Evaluation occurs after a concept or skill has been taught and practiced. This is typically a scaled response, indicating the level of achievement or degree of competence a student has attained.

Text Pairings
As you plan literature experiences for your students, consider offering text pairings. Some teachers like to introduce students to a number of books by the same author. Others try to find books with similarities in theme or content. Books that have received awards and appear to be developing into contemporary classics are also favored choices. No list of suggestions can be complete or can address every criterion. However, the following list of texts may help you choose titles to complement the ones used in this lesson plan:

For Martin Luther King by Ed Clayton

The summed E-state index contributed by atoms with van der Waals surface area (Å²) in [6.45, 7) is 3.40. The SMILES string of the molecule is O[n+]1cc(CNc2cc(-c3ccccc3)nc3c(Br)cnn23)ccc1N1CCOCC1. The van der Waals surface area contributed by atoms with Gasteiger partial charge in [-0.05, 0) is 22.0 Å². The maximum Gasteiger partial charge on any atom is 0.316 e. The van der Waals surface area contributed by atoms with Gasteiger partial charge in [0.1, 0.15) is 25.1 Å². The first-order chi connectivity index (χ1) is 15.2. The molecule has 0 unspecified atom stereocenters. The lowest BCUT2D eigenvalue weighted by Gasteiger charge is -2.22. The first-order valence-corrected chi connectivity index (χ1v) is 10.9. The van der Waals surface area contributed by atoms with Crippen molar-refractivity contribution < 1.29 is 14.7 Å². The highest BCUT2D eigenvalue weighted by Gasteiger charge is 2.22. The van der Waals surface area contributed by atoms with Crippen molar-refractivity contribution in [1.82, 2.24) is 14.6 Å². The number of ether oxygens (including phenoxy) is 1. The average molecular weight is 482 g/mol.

Ida B. Wells: Mother of the Civil Rights Movement by Judith Bloom Fradin and Dennis Brindell Fradin
Black Women Leaders of the Civil Rights Movement by Zita Allen

For A Tale of Two Cities by Charles Dickens
Great Expectations by Charles Dickens
Oliver Twist by Charles Dickens

For Out of the Dust by Karen Hesse
Phoenix Rising by Karen Hesse
The Music of Dolphins by Karen Hesse
A Time of Angels by Karen Hesse

For The Green Mile by Stephen King
Different Seasons by Stephen King
The Talisman by Stephen King
Hearts in Atlantis by Stephen King

For The Chronicles of Narnia 7: The Last Battle by C.S. Lewis
The other six books in the series, including:
The Lion, the Witch, and the Wardrobe
The Voyage of the Dawn Treader
Prince Caspian
The Silver Chair
The Horse and His Boy
The Magician’s Nephew

For The Story of Harriet Tubman, Conductor of the Underground Railroad by Kate McMullan
Harriet Tubman: Conductor on the Underground Railroad by Ann Petry
Barefoot: Escape on the Underground Railroad by Pamela Duncan

For Behind the Bedroom Wall by Laura E. Williams